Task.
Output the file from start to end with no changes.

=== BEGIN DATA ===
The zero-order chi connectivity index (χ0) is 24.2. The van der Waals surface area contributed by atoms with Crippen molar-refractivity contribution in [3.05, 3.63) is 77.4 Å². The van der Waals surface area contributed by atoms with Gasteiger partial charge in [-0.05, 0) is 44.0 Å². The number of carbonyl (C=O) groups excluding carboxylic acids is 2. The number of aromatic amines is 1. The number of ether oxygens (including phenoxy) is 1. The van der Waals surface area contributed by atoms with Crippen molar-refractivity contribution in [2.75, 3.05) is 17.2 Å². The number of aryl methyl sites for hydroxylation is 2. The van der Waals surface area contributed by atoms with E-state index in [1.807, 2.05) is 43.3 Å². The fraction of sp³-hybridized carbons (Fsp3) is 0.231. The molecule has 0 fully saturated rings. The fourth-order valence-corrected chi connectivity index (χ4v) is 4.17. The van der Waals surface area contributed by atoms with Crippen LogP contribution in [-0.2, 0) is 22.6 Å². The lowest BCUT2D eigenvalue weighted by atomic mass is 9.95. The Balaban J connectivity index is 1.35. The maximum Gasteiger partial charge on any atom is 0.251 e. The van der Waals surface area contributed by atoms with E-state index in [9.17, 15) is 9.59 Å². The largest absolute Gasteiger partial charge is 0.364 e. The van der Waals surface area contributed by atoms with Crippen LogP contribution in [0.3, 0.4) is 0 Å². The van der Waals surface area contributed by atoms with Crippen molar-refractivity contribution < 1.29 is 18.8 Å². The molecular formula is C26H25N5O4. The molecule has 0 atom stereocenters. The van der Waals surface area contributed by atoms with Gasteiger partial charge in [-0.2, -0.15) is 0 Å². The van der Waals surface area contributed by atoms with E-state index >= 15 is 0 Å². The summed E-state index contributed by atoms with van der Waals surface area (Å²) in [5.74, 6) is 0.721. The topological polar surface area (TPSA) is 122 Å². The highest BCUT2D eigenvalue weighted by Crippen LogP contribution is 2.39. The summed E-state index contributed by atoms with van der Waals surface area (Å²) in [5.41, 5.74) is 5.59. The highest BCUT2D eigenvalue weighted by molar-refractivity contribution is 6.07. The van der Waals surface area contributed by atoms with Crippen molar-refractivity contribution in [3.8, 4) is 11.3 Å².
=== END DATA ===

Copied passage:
The zero-order chi connectivity index (χ0) is 24.2. The van der Waals surface area contributed by atoms with Crippen molar-refractivity contribution in [3.05, 3.63) is 77.4 Å². The van der Waals surface area contributed by atoms with Gasteiger partial charge in [-0.05, 0) is 44.0 Å². The number of carbonyl (C=O) groups excluding carboxylic acids is 2. The number of aromatic amines is 1. The number of ether oxygens (including phenoxy) is 1. The van der Waals surface area contributed by atoms with Crippen molar-refractivity contribution in [2.75, 3.05) is 17.2 Å². The number of aryl methyl sites for hydroxylation is 2. The van der Waals surface area contributed by atoms with E-state index in [1.807, 2.05) is 43.3 Å². The fraction of sp³-hybridized carbons (Fsp3) is 0.231. The molecule has 0 fully saturated rings. The fourth-order valence-corrected chi connectivity index (χ4v) is 4.17. The van der Waals surface area contributed by atoms with Crippen LogP contribution in [-0.2, 0) is 22.6 Å². The lowest BCUT2D eigenvalue weighted by atomic mass is 9.95. The Balaban J connectivity index is 1.35. The maximum Gasteiger partial charge on any atom is 0.251 e. The van der Waals surface area contributed by atoms with E-state index in [9.17, 15) is 9.59 Å². The largest absolute Gasteiger partial charge is 0.364 e. The van der Waals surface area contributed by atoms with Crippen LogP contribution in [0.3, 0.4) is 0 Å². The van der Waals surface area contributed by atoms with Crippen molar-refractivity contribution < 1.29 is 18.8 Å². The molecular formula is C26H25N5O4. The molecule has 0 atom stereocenters. The van der Waals surface area contributed by atoms with Gasteiger partial charge in [-0.2, -0.15) is 0 Å². The van der Waals surface area contributed by atoms with E-state index >= 15 is 0 Å². The summed E-state index contributed by atoms with van der Waals surface area (Å²) in [5.74, 6) is 0.721. The topological polar surface area (TPSA) is 122 Å². The highest BCUT2D eigenvalue weighted by Crippen LogP contribution is 2.39. The summed E-state index contributed by atoms with van der Waals surface area (Å²) in [5.41, 5.74) is 5.59. The highest BCUT2D eigenvalue weighted by molar-refractivity contribution is 6.07. The van der Waals surface area contributed by atoms with Crippen molar-refractivity contribution in [3.8, 4) is 11.3 Å².